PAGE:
The NCAA may soon file suit against the Minnesota Twins for copyright infringement, because the team’s new bosses are perpetrating their own form of March Madness.

Thursday, Derek Falvey and Thad Levine are innovating the Opening Day experience. All you have to do to see the Twins’ best slugger this spring is fly to Syracuse, N.Y., on April 6.

The bosses sent ByungHo Park to the minors, to convene with one of the team’s most promising relievers this spring, Alex Wimmers. Park will star for the Rochester Red Wings in April while Twins manager Paul Molitor tries not to use the pitcher who replaced Park on the big-league roster.

The Twins’ decision to head north with 13 pitchers and 12 position players leaves them with a weak designated hitter and an incomplete and unimpressive bench.

They kept on their big-league roster a Rule 5 draftee, Justin Haley, who looked awful this spring, and a reliever, Michael Tonkin, who made the cut only because he throws hard and is out of options, not because he inspired confidence this spring or in his recent big-league past.

They decided on 13 pitchers because they have little confidence their rotation, which ranked last in the big leagues in ERA last season and has not made any dramatic upgrades, will provide a reasonable number of innings.

The Twins are scheduled to have two days off in the first eight days of the season. They have a long reliever in the bullpen in Tyler Duffey. The 13th pitcher is highly unlikely to help them win a game. The 13th pitcher may barely be of use. Park may have, either with his bat or by freeing up Robbie Grossman to be a pinch hitter and substitute.

Park is not a complete or proven hitter, but he showed improvement this spring and he came to symbolize what this team hopes it will be about: promise deferred but finally fulfilled.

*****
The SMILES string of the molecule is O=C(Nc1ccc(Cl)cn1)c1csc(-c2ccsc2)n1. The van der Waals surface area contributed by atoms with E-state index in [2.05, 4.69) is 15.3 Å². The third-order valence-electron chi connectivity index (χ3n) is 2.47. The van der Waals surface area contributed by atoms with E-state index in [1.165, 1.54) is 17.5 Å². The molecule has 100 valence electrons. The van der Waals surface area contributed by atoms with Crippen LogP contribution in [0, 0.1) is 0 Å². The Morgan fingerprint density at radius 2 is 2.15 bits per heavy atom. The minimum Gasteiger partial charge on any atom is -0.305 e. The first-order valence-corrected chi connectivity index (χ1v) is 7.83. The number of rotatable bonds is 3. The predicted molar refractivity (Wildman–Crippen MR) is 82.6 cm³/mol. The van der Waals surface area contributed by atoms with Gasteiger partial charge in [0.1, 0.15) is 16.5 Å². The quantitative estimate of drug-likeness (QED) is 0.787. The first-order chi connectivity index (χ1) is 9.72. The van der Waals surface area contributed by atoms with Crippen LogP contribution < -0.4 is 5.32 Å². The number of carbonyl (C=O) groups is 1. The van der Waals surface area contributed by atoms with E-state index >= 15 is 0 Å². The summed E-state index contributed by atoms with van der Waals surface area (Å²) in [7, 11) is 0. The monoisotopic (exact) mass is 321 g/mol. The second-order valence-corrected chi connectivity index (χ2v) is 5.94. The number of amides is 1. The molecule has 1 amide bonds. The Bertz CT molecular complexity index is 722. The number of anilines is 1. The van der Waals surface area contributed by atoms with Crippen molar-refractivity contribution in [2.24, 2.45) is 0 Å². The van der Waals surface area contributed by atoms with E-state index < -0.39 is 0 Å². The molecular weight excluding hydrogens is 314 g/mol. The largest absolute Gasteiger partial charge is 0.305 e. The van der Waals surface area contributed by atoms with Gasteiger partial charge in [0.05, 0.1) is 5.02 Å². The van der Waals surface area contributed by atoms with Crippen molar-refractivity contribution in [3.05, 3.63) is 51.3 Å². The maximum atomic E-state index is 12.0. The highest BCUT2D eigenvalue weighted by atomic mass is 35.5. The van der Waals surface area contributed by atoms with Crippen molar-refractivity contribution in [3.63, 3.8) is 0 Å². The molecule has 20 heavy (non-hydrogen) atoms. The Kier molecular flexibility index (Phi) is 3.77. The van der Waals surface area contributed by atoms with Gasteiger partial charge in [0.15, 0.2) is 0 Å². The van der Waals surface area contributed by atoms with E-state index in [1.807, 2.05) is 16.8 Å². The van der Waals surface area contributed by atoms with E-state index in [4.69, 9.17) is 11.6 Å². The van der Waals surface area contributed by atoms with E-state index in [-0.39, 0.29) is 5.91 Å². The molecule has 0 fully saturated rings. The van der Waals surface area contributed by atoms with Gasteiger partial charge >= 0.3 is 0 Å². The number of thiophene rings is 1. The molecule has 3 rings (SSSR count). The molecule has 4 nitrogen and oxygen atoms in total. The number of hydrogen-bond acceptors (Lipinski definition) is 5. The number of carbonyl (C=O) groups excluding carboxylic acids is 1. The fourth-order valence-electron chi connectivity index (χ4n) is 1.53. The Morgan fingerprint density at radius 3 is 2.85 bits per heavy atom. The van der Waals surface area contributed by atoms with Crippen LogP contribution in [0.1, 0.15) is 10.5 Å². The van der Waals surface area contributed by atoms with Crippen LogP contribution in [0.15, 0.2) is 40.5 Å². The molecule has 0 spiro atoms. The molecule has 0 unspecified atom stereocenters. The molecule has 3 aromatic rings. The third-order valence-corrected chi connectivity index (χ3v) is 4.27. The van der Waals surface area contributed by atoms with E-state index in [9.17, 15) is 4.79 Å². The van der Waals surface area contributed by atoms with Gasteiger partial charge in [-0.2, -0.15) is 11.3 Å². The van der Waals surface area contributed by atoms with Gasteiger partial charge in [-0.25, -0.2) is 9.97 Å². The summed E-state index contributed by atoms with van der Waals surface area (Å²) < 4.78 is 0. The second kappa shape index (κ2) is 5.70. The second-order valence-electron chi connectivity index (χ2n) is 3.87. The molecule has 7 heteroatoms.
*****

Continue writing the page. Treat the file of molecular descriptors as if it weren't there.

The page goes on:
If Park had made the cut and produced, the lineup could have taken on a more intimidating look.

Instead, Grossman, a fourth outfielder on a bad team and probably a Class AAA player on a good team, will start the season as the everyday DH.

The most emblematic of the decisions was the one to keep Haley on the roster. In a way, Haley cost Park his job. If the Twins had decided to keep 12 pitchers, they could have kept Park as their DH and kept Grossman as an extra outfielder.

All Rule 5 draft picks are long shots. The Twins struck gold with Johan Santana (actually the product of a Rule 5 trade) and were bad enough when they acquired him to spend a roster spot on him while he learned to pitch. Haley shouldn’t be compared to a mature Santana, but the decision to keep him was rooted in the same logic: If you’re years away from winning, using a roster spot on a promising pitcher makes sense.

What that decision costs the Twins is an Opening Day lineup laced with intrigue.

If there is anything to be learned from these decisions, it is that the oldest lesson regarding spring training should be tattooed in reverse on the forehead of every baseball fan, so we can read it easily every March morning:

Spring training doesn’t matter. At all.

It’s not a dramatic competition for big-league jobs. The decisions on big-league jobs are determined by past performances and roster designations.

It’s not a referendum on the quality of the team. The Twins looked exceptional in the spring of 2016, then produced the worst season in franchise history.

Results don’t matter in March. Park revamped his swing, led the team in home runs and looked comfortable even against quality opponents. And he got replaced by Grossman.

Casual Minnesota fans often ask the Twins to merely occupy them until Vikings camp opens. After seeing the Twins’ Opening Day roster, fans might ask the Vikings to start training camp in May.